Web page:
This is a follow up to our previous post on ways to improve your Linkedin profile. It's the second part of a three-part series of posts, so be sure to check out the first part if you haven't yet.
Growing your network
Sometimes your Linkedin profile isn't enough on its own. You may curate and fine-tune your profile as much as possible, but sometimes no one ever clicks on it to see all the hard work you put in in the first place. If so, you may need to find auxiliary means to boost its popularity and expand its network. The first thing you should do is to synch your Linkedin profile with your email address book. It's much too simple and way too practical not to do. It takes about one minute to do, and it'll help you connect with people you didn't remember were part of your network off the top of your head. It's quick, and it's so useful. Here’s a guide by Linkedin on how to do it.Get it done and out of the way as soon as possible. Similarly, you can try promoting your Linkedin on other social media platforms like Twitter or Facebook. It's effortless, and as long as you're not spamming everyone's timelines with your Linkedin profiles, then there's no risk in doing it too.
Finally, try to build a habit of bringing your Linkedin up in everyday networking conversations. Whether it's at the end of a meeting or a conference or event, imagine your Linkedin as the online version of a business card. If you're handing a business card to someone, you should also try to connect with them on Linkedin.
Filling out the Services section
"Services" is a relatively new feature on Linkedin profiles that allows you to show what services your business offers through a set of tags you attach to your account. Users searching on Linkedin can add these service tags to filter their search queries more precisely. This is a great feature to take advantage of since it streamlines users' access to your profile by tightening search options. Not filling it out at this point would just be harmful to your profile since if visitors make use of the Services filter in their search queries, you won't show up in their search results if you don't have the right Services tagged.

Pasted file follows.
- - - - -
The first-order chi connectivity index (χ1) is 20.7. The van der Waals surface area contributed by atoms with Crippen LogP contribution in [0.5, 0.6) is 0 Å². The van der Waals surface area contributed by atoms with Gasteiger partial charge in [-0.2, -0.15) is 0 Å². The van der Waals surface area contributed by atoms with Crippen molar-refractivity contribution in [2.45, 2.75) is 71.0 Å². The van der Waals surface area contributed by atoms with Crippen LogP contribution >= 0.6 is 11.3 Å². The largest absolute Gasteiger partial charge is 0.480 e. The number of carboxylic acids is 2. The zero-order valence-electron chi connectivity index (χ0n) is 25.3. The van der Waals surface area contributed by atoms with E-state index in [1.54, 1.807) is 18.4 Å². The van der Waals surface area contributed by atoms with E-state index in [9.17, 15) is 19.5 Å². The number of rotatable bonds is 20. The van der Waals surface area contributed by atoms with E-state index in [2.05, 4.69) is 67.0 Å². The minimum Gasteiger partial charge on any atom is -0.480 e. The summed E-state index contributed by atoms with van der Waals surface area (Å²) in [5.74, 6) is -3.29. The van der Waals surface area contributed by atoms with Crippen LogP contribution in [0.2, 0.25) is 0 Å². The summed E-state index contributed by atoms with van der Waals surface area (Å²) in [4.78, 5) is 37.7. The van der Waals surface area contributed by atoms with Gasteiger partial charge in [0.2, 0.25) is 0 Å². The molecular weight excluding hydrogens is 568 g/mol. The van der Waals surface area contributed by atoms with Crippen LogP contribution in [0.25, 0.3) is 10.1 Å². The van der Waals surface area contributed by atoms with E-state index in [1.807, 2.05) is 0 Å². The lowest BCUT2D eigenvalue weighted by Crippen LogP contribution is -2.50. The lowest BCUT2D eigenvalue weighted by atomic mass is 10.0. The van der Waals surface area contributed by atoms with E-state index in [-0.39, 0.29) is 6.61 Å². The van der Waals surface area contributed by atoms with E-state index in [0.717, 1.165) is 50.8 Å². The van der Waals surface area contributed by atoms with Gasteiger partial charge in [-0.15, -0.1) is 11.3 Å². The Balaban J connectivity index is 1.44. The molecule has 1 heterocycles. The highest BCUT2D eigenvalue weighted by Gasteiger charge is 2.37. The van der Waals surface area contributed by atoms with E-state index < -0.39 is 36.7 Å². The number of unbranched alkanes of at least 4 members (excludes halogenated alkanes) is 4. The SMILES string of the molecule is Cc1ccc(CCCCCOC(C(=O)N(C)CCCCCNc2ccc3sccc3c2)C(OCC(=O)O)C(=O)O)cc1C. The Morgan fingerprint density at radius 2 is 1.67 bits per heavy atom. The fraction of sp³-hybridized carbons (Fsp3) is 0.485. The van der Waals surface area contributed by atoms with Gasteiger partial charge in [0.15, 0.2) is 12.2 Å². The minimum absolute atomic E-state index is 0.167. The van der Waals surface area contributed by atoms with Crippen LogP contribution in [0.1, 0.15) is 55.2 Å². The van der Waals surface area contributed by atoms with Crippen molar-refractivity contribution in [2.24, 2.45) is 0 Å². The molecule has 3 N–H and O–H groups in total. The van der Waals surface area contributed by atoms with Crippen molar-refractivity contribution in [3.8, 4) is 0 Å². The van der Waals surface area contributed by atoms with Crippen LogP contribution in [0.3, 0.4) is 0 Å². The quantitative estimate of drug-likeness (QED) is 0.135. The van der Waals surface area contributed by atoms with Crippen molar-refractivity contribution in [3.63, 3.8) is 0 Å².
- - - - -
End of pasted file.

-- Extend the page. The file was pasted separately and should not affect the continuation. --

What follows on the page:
Once again, doing this takes a minimal amount of effort. All you need to do is go to your profile and click on "Add Services," and then complete the form that appears with details regarding services your business provides. Remember to be as detailed as possible when completing this process to inform visitors properly.
Endorsements are a great way to boost someone's credibility and reputation on LinkedIn. You should be aiming to obtain endorsements from your peers and connections because not only does it give legitimacy to your CV and skills, but it also affects Linkedin's search algorithm. More endorsements rank higher in Linkedin's algorithm than fewer endorsements. But you can't endorse yourself. What you can do, however, is treat others the way you want to be treated.
This means giving people in your network the endorsements they deserve. You shouldn't see this as "helping your competition" - the effect of your single endorsement is going to be minimal. You should be treating endorsements as genuine compliments, which can help you down the line. It's an easy way to strengthen the link between you and someone in your network. If you endorse people, it may encourage them to go out and endorse a few people themselves, and you may be one of those people. Overall, you want to be engaging in endorsement culture because it's a win-win for you.